|Titre :||Impact of an educational intervention on risks associated with drug injection, and on psychosocial factors (PSF) involved in initiating and maintaining new health behaviors over time (2018)|
|Auteurs :||N. KHATMI ; L. DANY ; K. NDIAYE ; P. CARRIERI ; D. ROJAS CASTRO ; P. ROUX|
|Type de document :||Article : Périodique|
|Dans :||Addictive Behaviors (Vol.87, December 2018)|
|Article en page(s) :||222-230|
|Discipline :||TRA (Traitement et prise en charge / Treatment and care)|
Thésaurus TOXIBASEINJECTION ; HEPATITE ; VIH ; INTERVENTION ; CONDUITE A RISQUE ; EDUCATION POUR LA SANTE ; MOTIVATION ; EFFICACITE
Background/aims: In line with Self-determination Theory, individuals who feel they are able to adopt new behaviors autonomously, and who perceive their social environment as supportive of their autonomy and confident in their competencies, are more likely to engage in sustainable behavioral change over time. We aimed to study the impact of an educational intervention, which has already shown its effectiveness in reducing transmission-risk behaviors and injection-related complications among drug users (Roux et al., 2016), on three psychosocial factors (PSF) involved in initiating and maintaining new health behaviors over time, as follows: A) self-regulation of behaviors (autonomous vs. controlled regulation); B) perceived competence in adopting new behaviors (a feeling of being able or unable to adopt new behaviors) and C) perceived autonomy support (social environment perceived by drug users as supportive of autonomy vs. controlling).
Methods: This non-random clustered intervention study was conducted in 9 intervention groups (programs offering the intervention) and 8 control groups (programs not offering it). Each participant was followed up through a phone interview at enrolment, at 6 months and 12 months. Of the 271 participants, 113 received at least one educational session in the first six months. We used the "Health-Care Self-Determination Theory Questionnaire" to assess the impact of this intervention on the development of self-regulation, perceived competence and perceived autonomy support.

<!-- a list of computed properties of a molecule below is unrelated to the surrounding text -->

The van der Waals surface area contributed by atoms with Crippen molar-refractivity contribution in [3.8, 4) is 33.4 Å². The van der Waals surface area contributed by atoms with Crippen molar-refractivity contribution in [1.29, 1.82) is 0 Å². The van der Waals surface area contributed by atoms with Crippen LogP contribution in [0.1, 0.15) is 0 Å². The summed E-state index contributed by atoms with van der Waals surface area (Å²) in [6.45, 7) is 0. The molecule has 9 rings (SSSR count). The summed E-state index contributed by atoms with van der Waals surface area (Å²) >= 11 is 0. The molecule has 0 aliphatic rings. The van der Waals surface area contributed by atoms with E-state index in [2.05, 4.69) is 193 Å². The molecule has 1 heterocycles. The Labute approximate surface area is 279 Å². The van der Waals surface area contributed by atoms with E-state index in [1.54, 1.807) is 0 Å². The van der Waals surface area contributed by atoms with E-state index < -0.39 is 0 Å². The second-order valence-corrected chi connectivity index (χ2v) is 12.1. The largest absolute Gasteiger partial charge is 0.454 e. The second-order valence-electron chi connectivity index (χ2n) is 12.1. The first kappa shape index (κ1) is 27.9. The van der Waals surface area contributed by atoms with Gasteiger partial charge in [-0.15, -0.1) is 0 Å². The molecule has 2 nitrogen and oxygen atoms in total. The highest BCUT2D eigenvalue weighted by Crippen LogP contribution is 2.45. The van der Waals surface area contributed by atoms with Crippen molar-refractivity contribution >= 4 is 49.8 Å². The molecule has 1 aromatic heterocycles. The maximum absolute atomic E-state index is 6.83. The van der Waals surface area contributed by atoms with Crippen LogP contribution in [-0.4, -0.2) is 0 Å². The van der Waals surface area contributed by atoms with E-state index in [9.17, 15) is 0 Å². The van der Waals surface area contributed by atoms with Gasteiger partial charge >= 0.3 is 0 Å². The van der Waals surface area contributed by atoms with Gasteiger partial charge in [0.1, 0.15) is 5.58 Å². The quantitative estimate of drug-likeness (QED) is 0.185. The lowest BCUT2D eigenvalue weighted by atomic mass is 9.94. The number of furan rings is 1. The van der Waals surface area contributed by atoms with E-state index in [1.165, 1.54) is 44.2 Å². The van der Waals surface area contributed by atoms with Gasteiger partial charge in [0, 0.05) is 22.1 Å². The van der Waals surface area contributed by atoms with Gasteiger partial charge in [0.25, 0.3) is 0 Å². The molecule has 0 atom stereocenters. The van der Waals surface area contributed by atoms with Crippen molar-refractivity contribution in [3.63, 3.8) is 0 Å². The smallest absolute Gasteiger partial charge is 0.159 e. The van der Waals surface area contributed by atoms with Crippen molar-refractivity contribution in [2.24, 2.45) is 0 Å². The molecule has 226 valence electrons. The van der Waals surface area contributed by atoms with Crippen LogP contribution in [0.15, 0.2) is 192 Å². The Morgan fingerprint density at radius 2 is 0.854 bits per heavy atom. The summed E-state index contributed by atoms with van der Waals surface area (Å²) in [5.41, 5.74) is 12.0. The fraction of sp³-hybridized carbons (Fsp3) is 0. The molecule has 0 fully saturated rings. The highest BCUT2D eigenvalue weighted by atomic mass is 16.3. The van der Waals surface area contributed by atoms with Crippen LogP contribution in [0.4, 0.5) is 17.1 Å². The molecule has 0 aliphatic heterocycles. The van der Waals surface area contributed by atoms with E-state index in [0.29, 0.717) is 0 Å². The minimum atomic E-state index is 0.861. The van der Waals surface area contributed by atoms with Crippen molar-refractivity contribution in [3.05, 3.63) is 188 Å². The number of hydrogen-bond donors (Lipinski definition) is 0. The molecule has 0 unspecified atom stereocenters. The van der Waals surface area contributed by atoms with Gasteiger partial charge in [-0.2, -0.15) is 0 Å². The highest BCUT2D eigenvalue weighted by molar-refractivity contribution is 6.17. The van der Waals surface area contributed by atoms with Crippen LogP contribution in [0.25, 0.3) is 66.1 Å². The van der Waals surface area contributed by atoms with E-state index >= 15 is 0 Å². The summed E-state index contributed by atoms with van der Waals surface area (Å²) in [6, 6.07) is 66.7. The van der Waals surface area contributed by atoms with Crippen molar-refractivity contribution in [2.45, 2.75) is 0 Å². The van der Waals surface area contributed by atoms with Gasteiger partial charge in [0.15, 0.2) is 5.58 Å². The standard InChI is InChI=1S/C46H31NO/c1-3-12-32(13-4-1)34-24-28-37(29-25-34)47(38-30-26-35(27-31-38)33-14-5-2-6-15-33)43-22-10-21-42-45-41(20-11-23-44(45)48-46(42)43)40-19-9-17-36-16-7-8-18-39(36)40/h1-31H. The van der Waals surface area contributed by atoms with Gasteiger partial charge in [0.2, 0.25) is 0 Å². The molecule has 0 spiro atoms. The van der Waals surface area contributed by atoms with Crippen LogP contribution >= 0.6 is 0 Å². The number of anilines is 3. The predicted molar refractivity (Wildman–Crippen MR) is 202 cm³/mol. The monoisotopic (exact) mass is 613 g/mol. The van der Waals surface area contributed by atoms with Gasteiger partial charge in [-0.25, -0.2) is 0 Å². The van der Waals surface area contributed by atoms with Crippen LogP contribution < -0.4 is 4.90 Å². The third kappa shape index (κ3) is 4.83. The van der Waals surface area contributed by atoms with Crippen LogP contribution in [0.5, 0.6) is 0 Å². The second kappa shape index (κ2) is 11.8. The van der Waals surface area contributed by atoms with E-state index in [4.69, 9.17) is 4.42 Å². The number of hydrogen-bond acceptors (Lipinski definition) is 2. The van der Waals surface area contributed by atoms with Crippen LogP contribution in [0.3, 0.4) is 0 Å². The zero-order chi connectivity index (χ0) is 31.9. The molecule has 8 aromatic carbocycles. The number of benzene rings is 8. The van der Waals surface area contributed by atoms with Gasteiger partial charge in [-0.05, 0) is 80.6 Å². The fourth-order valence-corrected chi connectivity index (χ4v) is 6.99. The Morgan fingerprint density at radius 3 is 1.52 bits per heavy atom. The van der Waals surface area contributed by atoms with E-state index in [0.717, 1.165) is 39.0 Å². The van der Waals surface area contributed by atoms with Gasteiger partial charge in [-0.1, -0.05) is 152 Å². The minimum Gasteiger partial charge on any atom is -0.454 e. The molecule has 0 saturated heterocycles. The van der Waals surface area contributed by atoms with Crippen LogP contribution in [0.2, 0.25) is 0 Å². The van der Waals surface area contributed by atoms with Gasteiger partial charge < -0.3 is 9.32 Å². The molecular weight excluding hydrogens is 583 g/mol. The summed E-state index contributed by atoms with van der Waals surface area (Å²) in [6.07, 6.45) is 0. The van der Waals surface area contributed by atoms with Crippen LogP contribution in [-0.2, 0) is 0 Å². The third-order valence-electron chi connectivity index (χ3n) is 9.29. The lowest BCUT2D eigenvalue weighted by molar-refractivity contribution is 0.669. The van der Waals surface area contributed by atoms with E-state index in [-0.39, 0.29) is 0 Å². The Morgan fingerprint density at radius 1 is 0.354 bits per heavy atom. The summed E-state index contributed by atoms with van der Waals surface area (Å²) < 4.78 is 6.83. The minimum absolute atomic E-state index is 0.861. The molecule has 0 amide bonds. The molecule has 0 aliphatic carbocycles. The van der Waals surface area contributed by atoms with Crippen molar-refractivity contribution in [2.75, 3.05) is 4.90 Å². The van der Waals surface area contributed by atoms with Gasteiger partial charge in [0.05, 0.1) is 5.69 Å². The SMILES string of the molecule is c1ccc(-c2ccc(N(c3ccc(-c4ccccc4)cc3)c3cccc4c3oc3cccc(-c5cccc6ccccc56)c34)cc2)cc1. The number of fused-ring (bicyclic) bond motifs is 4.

Results: Participants exposed to the intervention at least once were associated with a higher level of perceived competence and perceived autonomy support at M12. However, the intervention did not impact self-regulation (either autonomous or controlled). In addition, the study revealed that other factors, such as gender, age, drug use patterns and participants' healthcare pathways, also have an impact on these PSF.
Conclusions: This educational intervention significantly increases patients' perceived competence but has no impact on the factors specifically involved in maintaining new behaviors over time. This study also highlights the existence of user profiles whose socio-demographic characteristics, use patterns and care pathways can influence these FPS involved in motivation to change and maintain new health behaviors over time.
Educational sessions reduce risk behaviors among injection drug users.
They also increase drug users' sense of competence.
They maintain drug users' perception of how supportive of autonomy the social environment is.
Educational sessions do not increase drug users' sense of autonomy.
Specific drug user profiles limit the positive impact of educational sessions.
|Domaine :||Drogues illicites / Illicit drugs|
|Affiliation :||Aix Marseille Univ, LPS, Aix-en-Provence, France|